Carol Brzozowski 2015-11-11 14:41:55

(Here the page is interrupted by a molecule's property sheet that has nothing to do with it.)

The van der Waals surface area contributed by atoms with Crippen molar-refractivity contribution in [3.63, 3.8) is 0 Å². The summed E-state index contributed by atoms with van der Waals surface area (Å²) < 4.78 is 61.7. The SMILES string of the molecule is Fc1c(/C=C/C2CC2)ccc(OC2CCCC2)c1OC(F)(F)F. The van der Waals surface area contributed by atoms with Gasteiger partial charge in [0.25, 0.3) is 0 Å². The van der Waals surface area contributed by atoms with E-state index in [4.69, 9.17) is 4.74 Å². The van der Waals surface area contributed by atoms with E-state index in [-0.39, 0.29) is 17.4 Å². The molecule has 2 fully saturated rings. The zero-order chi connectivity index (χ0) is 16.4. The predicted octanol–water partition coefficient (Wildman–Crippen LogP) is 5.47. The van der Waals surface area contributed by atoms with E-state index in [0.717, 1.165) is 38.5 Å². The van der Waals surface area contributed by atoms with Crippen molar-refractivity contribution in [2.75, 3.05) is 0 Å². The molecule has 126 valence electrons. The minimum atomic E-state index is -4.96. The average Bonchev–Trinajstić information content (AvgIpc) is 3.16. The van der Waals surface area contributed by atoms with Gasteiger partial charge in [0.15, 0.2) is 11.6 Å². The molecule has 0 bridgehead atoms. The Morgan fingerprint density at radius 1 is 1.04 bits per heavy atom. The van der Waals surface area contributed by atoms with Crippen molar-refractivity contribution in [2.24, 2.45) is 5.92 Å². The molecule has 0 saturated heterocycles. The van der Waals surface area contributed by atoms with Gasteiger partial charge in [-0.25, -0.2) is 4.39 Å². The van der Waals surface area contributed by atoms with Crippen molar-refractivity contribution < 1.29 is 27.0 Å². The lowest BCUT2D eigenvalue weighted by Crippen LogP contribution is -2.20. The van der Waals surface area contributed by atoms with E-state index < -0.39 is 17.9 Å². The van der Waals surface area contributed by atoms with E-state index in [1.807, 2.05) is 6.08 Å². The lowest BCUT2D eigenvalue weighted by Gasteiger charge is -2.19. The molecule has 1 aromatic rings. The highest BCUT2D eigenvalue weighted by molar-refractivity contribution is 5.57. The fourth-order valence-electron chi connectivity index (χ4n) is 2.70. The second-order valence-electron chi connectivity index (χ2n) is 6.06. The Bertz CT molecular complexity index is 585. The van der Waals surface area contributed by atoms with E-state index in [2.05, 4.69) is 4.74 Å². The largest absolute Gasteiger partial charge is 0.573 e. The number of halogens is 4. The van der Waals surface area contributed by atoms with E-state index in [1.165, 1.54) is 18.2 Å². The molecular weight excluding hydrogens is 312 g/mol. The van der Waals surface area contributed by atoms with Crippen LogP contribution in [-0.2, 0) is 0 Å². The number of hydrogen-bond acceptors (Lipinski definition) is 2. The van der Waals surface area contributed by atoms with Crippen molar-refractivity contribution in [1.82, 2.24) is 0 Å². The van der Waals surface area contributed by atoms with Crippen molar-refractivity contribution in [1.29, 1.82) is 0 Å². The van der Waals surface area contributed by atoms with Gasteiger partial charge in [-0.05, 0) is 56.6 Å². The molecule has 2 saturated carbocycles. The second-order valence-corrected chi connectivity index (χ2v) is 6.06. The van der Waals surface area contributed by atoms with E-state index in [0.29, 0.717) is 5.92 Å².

The concepts of energy efficiency seem so technical to those outside of the field that non-technical employees in commercial and government facilities don’t give it much thought—it’s beyond their comprehension. Scott C. Dunning, Ph.D., P.E., a professor and director of the School of Engineering Technology at the University of Maine, wants to change that. Dunning seeks to help companies develop a culture of energy efficiency by training entry-level employees in basic energy concepts. His tool: the Energy Efficiency Practitioner (EEP) program offered through the Association of Energy Engineers (AEE). Dunning partnered with his colleague Christopher Russell to create a customizable program to engage people from all disciplines in the process of implementing best practices at work and at home in energy efficiency. The idea came from a conversation with Al Thumann, executive director of the Association of Energy Engineers. They were discussing how many of the lessons taught to engineers as part of the Certified Energy Manager program could be shared with non-technical workers without the use of rigorous calculations. The result is a two-and-a-half-day course that covers the most common topics in energy efficiency and relates the concepts to typical residential equipment, providing attendees with a common frame of reference. “As people apply the knowledge in their homes and see the savings in their energy bills, they become engaged in the workplace to produce energy savings,” notes Dunning. What He Does Day to Day The EEP course is one of several courses that Dunning has developed for AEE. The training courses are part of his outreach and professional development as director of the School of Engineering Technology at the University of Maine. His duties there include serving as academic dean for more than 500 students in four technical disciplines and teaching undergraduate classes in electrical engineering technology. What Led Him to This Line of Work Dunning’s academic training was in electrical engineering, and he earned his B.S., M.S., and Ph.D. at the University of Maine. His research focused on methods to optimize the delivery of electricity through the nation’s power grid. After working as a power systems engineer for several years, he developed an interest in teaching and accepted a position on faculty at the University of Maine. Dunning was disappointed at the limited available research funding opportunities in power systems at the time, so he began focusing on energy efficiency. He received a recurring grant from the US Department of Energy in 1993 to establish an Industrial Assessment Center to train students in energy efficiency and provide energy audits for manufacturers. After seven years of energy auditing, he developed a desire to help Maine companies move beyond energy audits to new product development. He teamed with several like-minded faculty members, and the result was the University of Maine Advanced Manufacturing Center. He served as executive director of the new program from startup through construction of its current 30,000-square-foot facility leading projects, ranging from new medical devices to complete manufacturing process lines. After five years, he was offered the opportunity to lead the School of Engineering Technology and has served in that position ever since. What He Likes Best About His Work “Engineering training helps you develop insight into how things work and I really like applying that knowledge to help people,” says Dunning. “I’ve been blessed with the opportunity to teach energy efficiency to people throughout the world and I have really enjoyed learning from people I’ve met through the courses.” His Greatest Challenge Dunning is passionate about raising awareness of how we use energy in our lives. “As humans, we can produce about one-eighth horsepower. Each day, I travel to work in a vehicle that produces 200 horsepower or the approximate work of 1,600 humans, yet most of us rarely consider that. Our natural desire is to improve our comfort and without energy awareness, we will continue to drive increases in world energy consumption.” Carol Brzozowski writes on the topics of technology and industry.
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